; Date: June 19, 2008
Java is finally Free and Open .. hey, The Fedora/IcedTea team have reached a great milestone. Their build of the OpenJDK has passed the (extensive) JCK test suite. I bet they now have a huge appreciation the extent to which we took the slogan "Compatibility Matters!".
Since this inspired Rich to take a walk down memory lane... in May 2006 I was in the audience for the JavaOne keynote. I was real excited because a project I'd been working on intensely was about to be announced by Jonathan Schwartz and Mark Shuttleworth from the stage. This project, the Operating System Distributor License for Java (DLJ) was our latest hope to improve the state of Java on Linux by giving the world the JDK's rebundled with a more permissive license. It was going to usher in an age of nirvana and happiness, but it seems that Jonathan Schwartz and Rich Green had a different idea in mind. Jonathan and Mark did announce the DLJ project that day, and DLJ derived JDK's have been shipping in several Linux's and Solari since then. However Jonathan and Rich a few minutes after the DLJ announcement completely upstaged it with "It's not a matter of if but when" (or something like that).
Thus ensued a huge amount of work. The initial open sourcing happened on the first Java Freedom day, November 13, 2006. The second Java Freedom Day happened at JavaOne 2007 when the rest of the OpenJDK was released ... except... there was two issues, first that some code was encumbered and we weren't able to open source it right away. This made for a more complex build situation where replacement code was available as binary to plug in the holes left by the encumbered source. The second is we never got to open sourcing the plugin or java web start.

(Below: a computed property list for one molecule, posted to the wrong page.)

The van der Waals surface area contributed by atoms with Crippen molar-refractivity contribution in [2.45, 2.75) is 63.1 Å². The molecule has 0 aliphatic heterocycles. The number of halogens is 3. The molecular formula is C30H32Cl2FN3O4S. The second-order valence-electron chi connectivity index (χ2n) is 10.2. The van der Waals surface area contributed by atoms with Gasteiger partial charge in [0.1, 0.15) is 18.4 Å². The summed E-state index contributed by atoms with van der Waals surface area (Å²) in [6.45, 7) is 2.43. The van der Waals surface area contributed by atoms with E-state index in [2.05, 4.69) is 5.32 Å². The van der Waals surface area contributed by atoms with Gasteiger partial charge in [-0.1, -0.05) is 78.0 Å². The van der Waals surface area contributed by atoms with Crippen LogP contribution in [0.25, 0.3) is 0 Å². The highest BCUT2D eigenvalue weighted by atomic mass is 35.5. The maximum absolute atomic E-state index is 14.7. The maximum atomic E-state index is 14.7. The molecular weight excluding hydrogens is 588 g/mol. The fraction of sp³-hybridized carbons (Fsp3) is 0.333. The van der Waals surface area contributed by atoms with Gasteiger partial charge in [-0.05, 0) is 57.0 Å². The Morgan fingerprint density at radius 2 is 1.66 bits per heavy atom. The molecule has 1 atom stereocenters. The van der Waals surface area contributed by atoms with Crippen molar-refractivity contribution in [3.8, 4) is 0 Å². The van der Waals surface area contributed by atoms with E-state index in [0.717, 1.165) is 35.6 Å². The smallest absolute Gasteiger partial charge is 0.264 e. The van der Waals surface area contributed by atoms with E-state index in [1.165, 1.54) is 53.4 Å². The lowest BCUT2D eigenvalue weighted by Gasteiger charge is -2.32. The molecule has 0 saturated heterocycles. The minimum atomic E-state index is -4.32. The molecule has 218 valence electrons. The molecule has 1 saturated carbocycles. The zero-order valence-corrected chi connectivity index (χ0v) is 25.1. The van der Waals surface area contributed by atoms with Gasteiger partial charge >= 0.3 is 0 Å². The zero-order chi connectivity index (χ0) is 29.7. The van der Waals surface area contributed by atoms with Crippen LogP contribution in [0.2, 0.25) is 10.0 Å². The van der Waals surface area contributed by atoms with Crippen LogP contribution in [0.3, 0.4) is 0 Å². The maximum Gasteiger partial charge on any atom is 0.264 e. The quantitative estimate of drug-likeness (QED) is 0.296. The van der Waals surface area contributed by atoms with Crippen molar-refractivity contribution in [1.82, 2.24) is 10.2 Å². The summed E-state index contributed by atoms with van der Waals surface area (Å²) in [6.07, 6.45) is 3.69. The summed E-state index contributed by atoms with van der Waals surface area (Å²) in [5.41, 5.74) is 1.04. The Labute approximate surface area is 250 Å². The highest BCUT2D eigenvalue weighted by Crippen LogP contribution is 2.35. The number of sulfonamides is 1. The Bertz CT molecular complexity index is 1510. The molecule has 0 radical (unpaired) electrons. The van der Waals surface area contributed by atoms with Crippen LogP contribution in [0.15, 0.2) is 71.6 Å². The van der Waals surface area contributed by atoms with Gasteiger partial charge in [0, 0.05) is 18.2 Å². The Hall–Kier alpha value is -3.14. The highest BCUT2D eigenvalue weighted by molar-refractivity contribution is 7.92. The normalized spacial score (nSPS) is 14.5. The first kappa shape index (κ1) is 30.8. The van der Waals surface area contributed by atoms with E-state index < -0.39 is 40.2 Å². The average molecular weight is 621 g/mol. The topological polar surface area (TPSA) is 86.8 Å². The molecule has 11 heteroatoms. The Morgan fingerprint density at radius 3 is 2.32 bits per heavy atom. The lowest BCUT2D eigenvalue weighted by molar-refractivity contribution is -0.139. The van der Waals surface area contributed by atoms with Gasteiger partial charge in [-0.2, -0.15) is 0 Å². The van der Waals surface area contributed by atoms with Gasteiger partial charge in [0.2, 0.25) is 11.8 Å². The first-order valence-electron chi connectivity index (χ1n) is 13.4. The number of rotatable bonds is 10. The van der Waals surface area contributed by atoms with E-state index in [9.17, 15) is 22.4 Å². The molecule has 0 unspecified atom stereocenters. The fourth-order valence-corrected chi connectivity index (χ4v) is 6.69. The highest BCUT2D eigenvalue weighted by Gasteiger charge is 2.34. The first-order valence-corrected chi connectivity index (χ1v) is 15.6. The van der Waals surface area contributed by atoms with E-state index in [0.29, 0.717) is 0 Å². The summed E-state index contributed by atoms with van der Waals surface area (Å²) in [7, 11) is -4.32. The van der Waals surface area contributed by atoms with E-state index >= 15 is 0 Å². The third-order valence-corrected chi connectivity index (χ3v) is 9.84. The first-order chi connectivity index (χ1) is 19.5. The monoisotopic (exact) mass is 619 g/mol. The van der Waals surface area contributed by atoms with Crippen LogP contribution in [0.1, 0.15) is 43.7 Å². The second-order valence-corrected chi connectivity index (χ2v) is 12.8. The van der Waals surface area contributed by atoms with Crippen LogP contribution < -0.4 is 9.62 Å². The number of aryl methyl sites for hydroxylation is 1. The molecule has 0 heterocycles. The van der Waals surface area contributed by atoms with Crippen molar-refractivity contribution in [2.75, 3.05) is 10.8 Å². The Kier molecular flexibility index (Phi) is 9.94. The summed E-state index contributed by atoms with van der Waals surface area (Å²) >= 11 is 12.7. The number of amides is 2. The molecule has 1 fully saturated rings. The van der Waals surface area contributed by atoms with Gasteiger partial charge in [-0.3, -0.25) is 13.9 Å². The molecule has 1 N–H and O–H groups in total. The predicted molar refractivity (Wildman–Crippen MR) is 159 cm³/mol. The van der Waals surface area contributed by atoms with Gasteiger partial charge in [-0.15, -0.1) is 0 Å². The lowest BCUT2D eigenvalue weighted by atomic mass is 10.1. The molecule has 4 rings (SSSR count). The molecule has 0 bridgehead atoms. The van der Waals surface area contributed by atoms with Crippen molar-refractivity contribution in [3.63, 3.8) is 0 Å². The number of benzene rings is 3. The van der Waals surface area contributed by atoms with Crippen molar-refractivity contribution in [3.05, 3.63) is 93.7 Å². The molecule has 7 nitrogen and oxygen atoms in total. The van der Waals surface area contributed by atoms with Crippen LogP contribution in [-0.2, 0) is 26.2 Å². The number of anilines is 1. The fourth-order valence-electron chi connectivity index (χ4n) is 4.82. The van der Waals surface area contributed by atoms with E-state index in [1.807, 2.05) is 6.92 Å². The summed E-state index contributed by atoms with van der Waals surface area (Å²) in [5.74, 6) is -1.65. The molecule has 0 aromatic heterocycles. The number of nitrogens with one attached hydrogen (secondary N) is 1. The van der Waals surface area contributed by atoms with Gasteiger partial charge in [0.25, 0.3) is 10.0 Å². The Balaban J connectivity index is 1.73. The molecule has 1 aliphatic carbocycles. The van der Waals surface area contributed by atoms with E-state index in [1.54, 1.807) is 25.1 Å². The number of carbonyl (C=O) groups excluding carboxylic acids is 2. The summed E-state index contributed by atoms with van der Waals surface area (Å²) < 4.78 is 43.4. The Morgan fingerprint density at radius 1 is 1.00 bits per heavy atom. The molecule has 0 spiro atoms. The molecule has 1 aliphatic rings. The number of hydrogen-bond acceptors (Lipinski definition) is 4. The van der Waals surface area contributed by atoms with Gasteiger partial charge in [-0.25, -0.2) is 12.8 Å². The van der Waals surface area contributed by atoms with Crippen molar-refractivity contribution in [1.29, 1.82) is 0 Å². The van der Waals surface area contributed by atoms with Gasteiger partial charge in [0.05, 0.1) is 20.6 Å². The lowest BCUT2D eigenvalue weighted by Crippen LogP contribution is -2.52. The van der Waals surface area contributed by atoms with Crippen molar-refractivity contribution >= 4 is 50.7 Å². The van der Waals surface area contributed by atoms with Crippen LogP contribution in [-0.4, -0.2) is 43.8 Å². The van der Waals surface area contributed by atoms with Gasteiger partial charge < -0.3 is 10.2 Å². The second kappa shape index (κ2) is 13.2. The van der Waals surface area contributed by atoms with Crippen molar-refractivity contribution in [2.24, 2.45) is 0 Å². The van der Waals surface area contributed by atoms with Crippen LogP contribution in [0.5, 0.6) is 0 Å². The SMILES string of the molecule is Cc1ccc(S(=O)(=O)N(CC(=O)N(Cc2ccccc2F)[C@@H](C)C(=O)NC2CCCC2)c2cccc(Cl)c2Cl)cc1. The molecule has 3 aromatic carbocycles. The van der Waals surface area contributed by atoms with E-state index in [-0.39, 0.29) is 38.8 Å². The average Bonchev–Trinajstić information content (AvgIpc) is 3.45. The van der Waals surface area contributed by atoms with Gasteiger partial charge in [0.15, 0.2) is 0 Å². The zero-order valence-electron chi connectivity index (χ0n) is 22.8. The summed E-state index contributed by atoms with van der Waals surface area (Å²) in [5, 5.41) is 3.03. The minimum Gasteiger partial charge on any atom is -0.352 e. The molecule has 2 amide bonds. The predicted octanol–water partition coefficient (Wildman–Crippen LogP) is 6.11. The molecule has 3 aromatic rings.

I see the slashdot thread, IcedTea's OpenJDK Passes Java Test Compatibility Kit, has it's usual set of mistakes and misconceptions so I'll be answering some of them as I go through the rest of this.
The IcedTea project formed almost immediately and initially its purpose was to reuse Classpath code to fill the gaps of the encumbered code. At some point in (?late?) 2007 they had a complete unencumbered IcedTea build derived from the OpenJDK7 source tree. At the same time in the OpenJDK team work was done to replace the encumbered code by various means. For some code we were able to get permission to release it under open source, in other cases we chose open source alternative implementations. For example a remaining encumbrance is the font rendering code, and in the OpenJDK we are using open source font rendering code (FreeType) but the closed source code is continuing to be used in the commercial JDK builds.
Performance .. the OpenJDK uses the exact same HotSpot as is used in regular JDK builds. Performance should be 99.9% the same. Since some of the GUI rendering code differs the GUI performance is likely different.
" Only 4% of the Sun Java code wasn't released. So IcedTea only had to implement the 4% of Java that wasn't GPLed." This is no longer true... the OpenJDK6 source tree is 100% unencumbered.
OpenJDK7? OpenJDK6? In the beginning there was OpenJDK, and it was pleasing to Richard Stallman and he smiled. However there was a promise made to have an open source implementation compatible with Java 6, and thus was OpenJDK6 born. OpenJDK6 is an example of making reverse progress by moving forward into the past ... OpenJDK6 is a fork of OpenJDK7 where features and code was removed until it could pass the JCK tests. If you look in the IcedTea project there are two branches, the one derived from OpenJDK7 and the one derived from OpenJDK6. It's the OpenJDK6 which the IcedTea/Fedora project have made pass the certification tests.
What's the big deal? This is Sun's own code base so of course it's going to pass the compatibility tests ???
Not so fast, as there are some differences from any other release which passed JCK6a. The last version to pass JCK6a was the Java6 release (which is up to Java 6u6). Remember that OpenJDK 6 started life as a fork of OpenJDK 7. While OpenJDK7 started from the JDK6 source tree ... some changes had been made. There was 20 builds worth of Java7 new feature development and bug fixes, and there was source tree rejigglings related to open sourcing. Further there were changed introduced by removing the encumbrances, and there were changes introduced by IcedTea/Fedora. This means there's a lot of ways a conformance failure could have been inserted.
Hey, great news and I hear there is some celebration at FUDCON. Wish I'd been able to attend.